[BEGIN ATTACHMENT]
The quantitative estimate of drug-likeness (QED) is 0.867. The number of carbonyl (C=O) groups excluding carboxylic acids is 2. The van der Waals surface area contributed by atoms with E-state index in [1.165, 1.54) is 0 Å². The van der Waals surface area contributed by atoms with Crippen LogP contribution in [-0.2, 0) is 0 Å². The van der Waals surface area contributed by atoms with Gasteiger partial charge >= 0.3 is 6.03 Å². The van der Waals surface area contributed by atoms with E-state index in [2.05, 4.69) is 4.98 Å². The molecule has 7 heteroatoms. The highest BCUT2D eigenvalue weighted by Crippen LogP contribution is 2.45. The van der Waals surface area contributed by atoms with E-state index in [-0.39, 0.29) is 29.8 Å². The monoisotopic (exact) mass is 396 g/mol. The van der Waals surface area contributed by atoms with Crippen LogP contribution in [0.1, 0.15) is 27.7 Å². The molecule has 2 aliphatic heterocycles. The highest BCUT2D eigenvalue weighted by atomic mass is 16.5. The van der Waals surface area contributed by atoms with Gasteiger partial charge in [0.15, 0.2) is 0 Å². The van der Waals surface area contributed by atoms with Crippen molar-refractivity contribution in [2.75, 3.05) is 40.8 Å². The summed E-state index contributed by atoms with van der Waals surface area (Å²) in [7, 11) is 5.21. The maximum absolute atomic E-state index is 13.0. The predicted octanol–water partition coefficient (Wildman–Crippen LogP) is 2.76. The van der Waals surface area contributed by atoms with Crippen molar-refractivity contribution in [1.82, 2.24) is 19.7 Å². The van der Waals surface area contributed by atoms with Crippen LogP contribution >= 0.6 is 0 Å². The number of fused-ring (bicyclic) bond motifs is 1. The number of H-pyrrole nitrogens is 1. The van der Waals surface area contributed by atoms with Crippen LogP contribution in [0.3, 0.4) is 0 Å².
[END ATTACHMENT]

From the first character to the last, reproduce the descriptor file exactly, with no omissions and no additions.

The quantitative estimate of drug-likeness (QED) is 0.867. The number of carbonyl (C=O) groups excluding carboxylic acids is 2. The van der Waals surface area contributed by atoms with E-state index in [1.165, 1.54) is 0 Å². The van der Waals surface area contributed by atoms with Crippen LogP contribution in [-0.2, 0) is 0 Å². The van der Waals surface area contributed by atoms with Gasteiger partial charge >= 0.3 is 6.03 Å². The van der Waals surface area contributed by atoms with E-state index in [2.05, 4.69) is 4.98 Å². The molecule has 7 heteroatoms. The highest BCUT2D eigenvalue weighted by Crippen LogP contribution is 2.45. The van der Waals surface area contributed by atoms with E-state index in [-0.39, 0.29) is 29.8 Å². The monoisotopic (exact) mass is 396 g/mol. The van der Waals surface area contributed by atoms with Crippen LogP contribution in [0.1, 0.15) is 27.7 Å². The molecule has 2 aliphatic heterocycles. The highest BCUT2D eigenvalue weighted by atomic mass is 16.5. The van der Waals surface area contributed by atoms with Gasteiger partial charge in [0.15, 0.2) is 0 Å². The van der Waals surface area contributed by atoms with Crippen molar-refractivity contribution in [2.75, 3.05) is 40.8 Å². The summed E-state index contributed by atoms with van der Waals surface area (Å²) in [7, 11) is 5.21. The maximum absolute atomic E-state index is 13.0. The predicted octanol–water partition coefficient (Wildman–Crippen LogP) is 2.76. The van der Waals surface area contributed by atoms with Crippen molar-refractivity contribution in [1.82, 2.24) is 19.7 Å². The van der Waals surface area contributed by atoms with Crippen LogP contribution >= 0.6 is 0 Å². The number of fused-ring (bicyclic) bond motifs is 1. The number of H-pyrrole nitrogens is 1. The van der Waals surface area contributed by atoms with Crippen LogP contribution in [0.3, 0.4) is 0 Å².